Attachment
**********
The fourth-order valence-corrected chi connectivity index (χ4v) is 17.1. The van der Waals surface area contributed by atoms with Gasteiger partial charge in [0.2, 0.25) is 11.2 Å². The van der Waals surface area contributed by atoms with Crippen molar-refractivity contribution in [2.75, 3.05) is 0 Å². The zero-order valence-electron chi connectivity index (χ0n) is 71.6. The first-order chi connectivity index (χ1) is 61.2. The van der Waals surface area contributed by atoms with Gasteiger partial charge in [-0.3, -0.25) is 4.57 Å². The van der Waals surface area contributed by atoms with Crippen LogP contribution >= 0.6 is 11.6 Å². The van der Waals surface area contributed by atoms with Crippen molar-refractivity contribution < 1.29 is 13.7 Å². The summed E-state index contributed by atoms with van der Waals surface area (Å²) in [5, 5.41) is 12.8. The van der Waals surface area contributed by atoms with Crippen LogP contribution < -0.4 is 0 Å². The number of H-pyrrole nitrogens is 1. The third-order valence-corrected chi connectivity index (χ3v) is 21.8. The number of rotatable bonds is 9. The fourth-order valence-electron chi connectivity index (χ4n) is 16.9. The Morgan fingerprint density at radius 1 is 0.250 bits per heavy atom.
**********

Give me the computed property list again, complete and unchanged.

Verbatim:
The fourth-order valence-corrected chi connectivity index (χ4v) is 17.1. The van der Waals surface area contributed by atoms with Gasteiger partial charge in [0.2, 0.25) is 11.2 Å². The van der Waals surface area contributed by atoms with Crippen molar-refractivity contribution in [2.75, 3.05) is 0 Å². The zero-order valence-electron chi connectivity index (χ0n) is 71.6. The first-order chi connectivity index (χ1) is 61.2. The van der Waals surface area contributed by atoms with Gasteiger partial charge in [-0.3, -0.25) is 4.57 Å². The van der Waals surface area contributed by atoms with Crippen LogP contribution >= 0.6 is 11.6 Å². The van der Waals surface area contributed by atoms with Crippen molar-refractivity contribution < 1.29 is 13.7 Å². The summed E-state index contributed by atoms with van der Waals surface area (Å²) in [5, 5.41) is 12.8. The van der Waals surface area contributed by atoms with Crippen LogP contribution < -0.4 is 0 Å². The number of H-pyrrole nitrogens is 1. The third-order valence-corrected chi connectivity index (χ3v) is 21.8. The number of rotatable bonds is 9. The fourth-order valence-electron chi connectivity index (χ4n) is 16.9. The Morgan fingerprint density at radius 1 is 0.250 bits per heavy atom.